Eccles in a toga


01 Aug
01Aug

I find it difficult to comprehend that in the world there are people who have not heard of the Goons or have heard of them and go meh. My neomammalian brain knows that these realities are completely fine and sensible but it freaks my reptilian brain out. It thinks the Goons are basic life-survival-shit.

Also when I do meet a non-Goon-knowing type (like I said, totally fine. Breathe) I find it hard to explain to them just exactly what the Goons are and why they are so amazing. There are lots of adjectives bandied about by people who do try and describe them like ‘anarchic’ ‘surreal’ ‘genius’ ‘crazy’ ‘seminal’ ‘landmark’ but while these words are right they do not to me feel true. For me the truth of the Goons – as it is with all the things I find incredible – is in my head and heart response and that is all I can really say about it. 

A factual explanation of what they did and when is much more manageable but I don’t need to give it. Wikipedia has a perfectly good one. The only thing you really need to know to understand this post is that they were a radio act on the BBC from 1951 to 1960 (although it is quite cool to also know that the Goons named themselves after Alice the Goon from the Popeye comics).

Anyway on to the main event which is a book called The Goon Cartoons.* It’s by Spike Milligan** and Pete Clarke*** and turns four radio scripts into comics: The Affair of the Lone Banana, The Scarlet Capsule, The Pevensey Bay Disaster and The Last Goon Show of All (follow this link. You won’t regret it). All feature the regular radio Goon characters - Neddie Seagoon, Eccles, Bluebottle, Major Bloodnok, Henry Crun, Minnie Bannister, Grytpype-Thynne and Moriarty (yes they are the best names ever). 

A brief synopsis of the content, just so you get the vibe**** -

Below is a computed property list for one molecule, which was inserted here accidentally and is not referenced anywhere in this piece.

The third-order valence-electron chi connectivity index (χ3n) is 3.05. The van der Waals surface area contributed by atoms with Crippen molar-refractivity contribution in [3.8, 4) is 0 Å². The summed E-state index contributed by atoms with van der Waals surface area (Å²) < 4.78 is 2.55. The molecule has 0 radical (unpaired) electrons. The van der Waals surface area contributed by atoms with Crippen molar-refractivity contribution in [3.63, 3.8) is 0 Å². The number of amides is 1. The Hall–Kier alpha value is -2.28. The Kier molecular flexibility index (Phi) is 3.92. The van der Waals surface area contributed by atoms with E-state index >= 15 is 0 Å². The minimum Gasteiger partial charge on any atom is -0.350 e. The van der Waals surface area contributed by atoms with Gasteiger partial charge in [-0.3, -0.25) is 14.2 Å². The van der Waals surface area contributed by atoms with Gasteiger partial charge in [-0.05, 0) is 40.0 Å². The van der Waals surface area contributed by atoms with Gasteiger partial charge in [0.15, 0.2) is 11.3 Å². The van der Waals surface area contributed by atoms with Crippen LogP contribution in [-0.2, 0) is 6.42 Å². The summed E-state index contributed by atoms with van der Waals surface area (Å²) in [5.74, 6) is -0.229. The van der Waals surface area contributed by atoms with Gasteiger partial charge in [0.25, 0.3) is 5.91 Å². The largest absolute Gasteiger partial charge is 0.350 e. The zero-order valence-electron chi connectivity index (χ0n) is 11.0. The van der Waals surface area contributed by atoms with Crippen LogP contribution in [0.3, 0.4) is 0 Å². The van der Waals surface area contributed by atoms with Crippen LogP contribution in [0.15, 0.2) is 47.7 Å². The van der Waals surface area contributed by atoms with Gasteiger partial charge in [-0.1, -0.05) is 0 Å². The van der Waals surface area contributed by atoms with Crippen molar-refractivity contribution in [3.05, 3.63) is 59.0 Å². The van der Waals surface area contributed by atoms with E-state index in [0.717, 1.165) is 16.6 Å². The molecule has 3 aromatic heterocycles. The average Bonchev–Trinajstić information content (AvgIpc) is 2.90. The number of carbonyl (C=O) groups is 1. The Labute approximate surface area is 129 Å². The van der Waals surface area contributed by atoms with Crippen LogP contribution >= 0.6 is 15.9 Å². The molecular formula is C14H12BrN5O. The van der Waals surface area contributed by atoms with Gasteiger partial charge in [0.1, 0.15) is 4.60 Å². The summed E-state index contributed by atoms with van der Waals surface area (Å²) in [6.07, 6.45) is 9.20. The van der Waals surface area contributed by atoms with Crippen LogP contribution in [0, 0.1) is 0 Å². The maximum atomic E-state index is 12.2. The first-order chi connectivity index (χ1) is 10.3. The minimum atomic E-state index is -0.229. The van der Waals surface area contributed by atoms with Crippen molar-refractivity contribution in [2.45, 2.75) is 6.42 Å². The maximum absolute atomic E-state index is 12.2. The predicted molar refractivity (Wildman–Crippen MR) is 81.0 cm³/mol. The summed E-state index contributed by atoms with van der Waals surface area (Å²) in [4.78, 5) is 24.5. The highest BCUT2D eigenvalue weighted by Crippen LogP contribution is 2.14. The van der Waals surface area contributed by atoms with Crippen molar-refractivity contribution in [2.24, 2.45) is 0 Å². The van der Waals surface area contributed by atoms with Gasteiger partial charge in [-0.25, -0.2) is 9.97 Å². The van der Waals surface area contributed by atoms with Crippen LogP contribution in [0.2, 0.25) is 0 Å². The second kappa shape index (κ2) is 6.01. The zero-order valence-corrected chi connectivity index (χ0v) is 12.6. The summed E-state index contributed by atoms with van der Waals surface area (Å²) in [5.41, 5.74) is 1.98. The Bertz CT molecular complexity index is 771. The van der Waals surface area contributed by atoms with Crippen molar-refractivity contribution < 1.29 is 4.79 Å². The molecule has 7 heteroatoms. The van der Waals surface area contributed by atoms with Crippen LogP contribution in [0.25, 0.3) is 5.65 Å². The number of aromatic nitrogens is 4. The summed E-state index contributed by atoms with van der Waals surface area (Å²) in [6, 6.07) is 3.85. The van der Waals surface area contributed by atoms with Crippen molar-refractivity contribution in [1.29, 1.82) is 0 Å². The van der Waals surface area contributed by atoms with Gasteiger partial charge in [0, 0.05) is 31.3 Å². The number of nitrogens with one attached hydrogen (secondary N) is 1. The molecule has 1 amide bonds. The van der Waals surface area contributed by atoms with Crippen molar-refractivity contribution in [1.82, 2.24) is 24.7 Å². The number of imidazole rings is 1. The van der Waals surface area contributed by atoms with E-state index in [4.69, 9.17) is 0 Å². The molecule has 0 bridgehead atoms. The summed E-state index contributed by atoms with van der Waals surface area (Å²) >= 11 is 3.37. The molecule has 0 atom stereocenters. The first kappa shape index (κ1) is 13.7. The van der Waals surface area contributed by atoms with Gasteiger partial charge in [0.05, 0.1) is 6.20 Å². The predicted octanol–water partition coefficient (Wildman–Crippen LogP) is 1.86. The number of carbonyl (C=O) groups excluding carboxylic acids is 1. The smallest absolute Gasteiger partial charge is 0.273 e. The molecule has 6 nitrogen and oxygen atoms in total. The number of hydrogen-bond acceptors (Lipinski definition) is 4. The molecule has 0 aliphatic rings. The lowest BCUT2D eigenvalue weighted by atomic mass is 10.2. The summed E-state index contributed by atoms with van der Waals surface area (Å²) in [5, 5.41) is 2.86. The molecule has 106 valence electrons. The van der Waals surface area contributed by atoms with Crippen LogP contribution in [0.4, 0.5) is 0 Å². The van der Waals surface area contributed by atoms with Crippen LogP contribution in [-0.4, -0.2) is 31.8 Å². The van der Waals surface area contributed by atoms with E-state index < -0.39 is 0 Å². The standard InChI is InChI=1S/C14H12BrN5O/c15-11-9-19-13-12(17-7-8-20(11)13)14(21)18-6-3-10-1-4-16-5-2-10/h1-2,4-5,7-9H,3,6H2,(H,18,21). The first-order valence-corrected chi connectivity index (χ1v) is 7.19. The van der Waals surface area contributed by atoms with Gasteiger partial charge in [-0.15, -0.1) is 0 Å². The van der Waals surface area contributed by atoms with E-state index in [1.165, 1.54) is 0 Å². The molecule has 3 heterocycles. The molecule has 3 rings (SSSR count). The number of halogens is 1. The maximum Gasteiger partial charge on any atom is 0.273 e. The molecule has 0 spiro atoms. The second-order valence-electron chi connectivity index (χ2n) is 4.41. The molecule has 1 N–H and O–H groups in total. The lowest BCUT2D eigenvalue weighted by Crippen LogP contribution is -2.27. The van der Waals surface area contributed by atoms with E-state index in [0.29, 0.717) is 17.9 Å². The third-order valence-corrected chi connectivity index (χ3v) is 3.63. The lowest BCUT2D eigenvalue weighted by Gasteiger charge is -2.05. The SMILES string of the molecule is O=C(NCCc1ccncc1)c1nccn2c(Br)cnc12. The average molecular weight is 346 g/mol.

The Affair of the Lone Banana tells the tale of the dwindling empire from the perspective of Great Britain’s last surviving banana tree. The Scarlet Capsule is science fiction and features special guest-star character Neddie Quartermess, “…son of a scientist, daughter of darkness – two for the price of one!” The Pevensey Bay Disaster concerns a snow plough clearing a railway line and the dastardly Grytpype-Thynne and Moriarty planning a train robbery.

The Last Goon Show of All (I repeat. Follow this link. You won’t regret it) is a little different. It comes from 1972, twelve years after the last series of the Goon Show proper and was part of BBC Radio’s 50th anniversary (and it was filmed. Did I mention you should follow the link?) 

The Goon Cartoons is faithful to the radio show in being pretty much incomprehensible. The language is mad and the drawing is crackers. But while the language is mad in a big loud traditional Goon Show kind of way, the drawing is its own different kind of crackers. The panels in the comics have no backgrounds and the characters tend to be squashed up in the corners with their words taking centre-stage. It is all a bit odd until you realise Pete Clark is conveying a RADIO PLAY AS VISUAL IMAGES. 

For me the comics do this perfectly. You all know I love a comic that knows it’s a comic but it turns out I also love a comic that knows it’s a radio play. The Goon Cartoons is an in-your-face self-aware constructed double-media universe and I find the whole thing fantastic. Sigh. And the characters somehow match their voices and are all suitably confusing and random. I’ve no idea why Eccles is wearing a toga but it could not be more perfect. 

There is one last thing I need to say and a little bit of back-peddling I need to do. Sometime not that long ago I whinged on about how stink comic adaptations are and that I didn’t know any good ones. But this is a good one, mainly because it weirdly and brilliantly references the stories’ original form not just its content. The RADIO PLAY form. Comic adaptations of novels or movies (i.e. not RADIO PLAYS) don't do this. They're all about the narrative and the comics-as-a-medium-for-telling-complex-stories and-engaging-reluctant-readers-blah-blah-blah-yawn. And just thinking about those kinds of comics has made me too tired to write any more. 


*There is a More Goon Cartoons but everything I say here about the first book applies. 

**Milligan wrote the radio plays. 

***Pete Clarke was a pretty famous cartoonist for The Guardian

****I’m not gonna lie, being from the 1950s and written by a War Veteran (Milligan) there is some stuff that's not ok. I won’t defend it but simply say it does not cross any of my boundaries.

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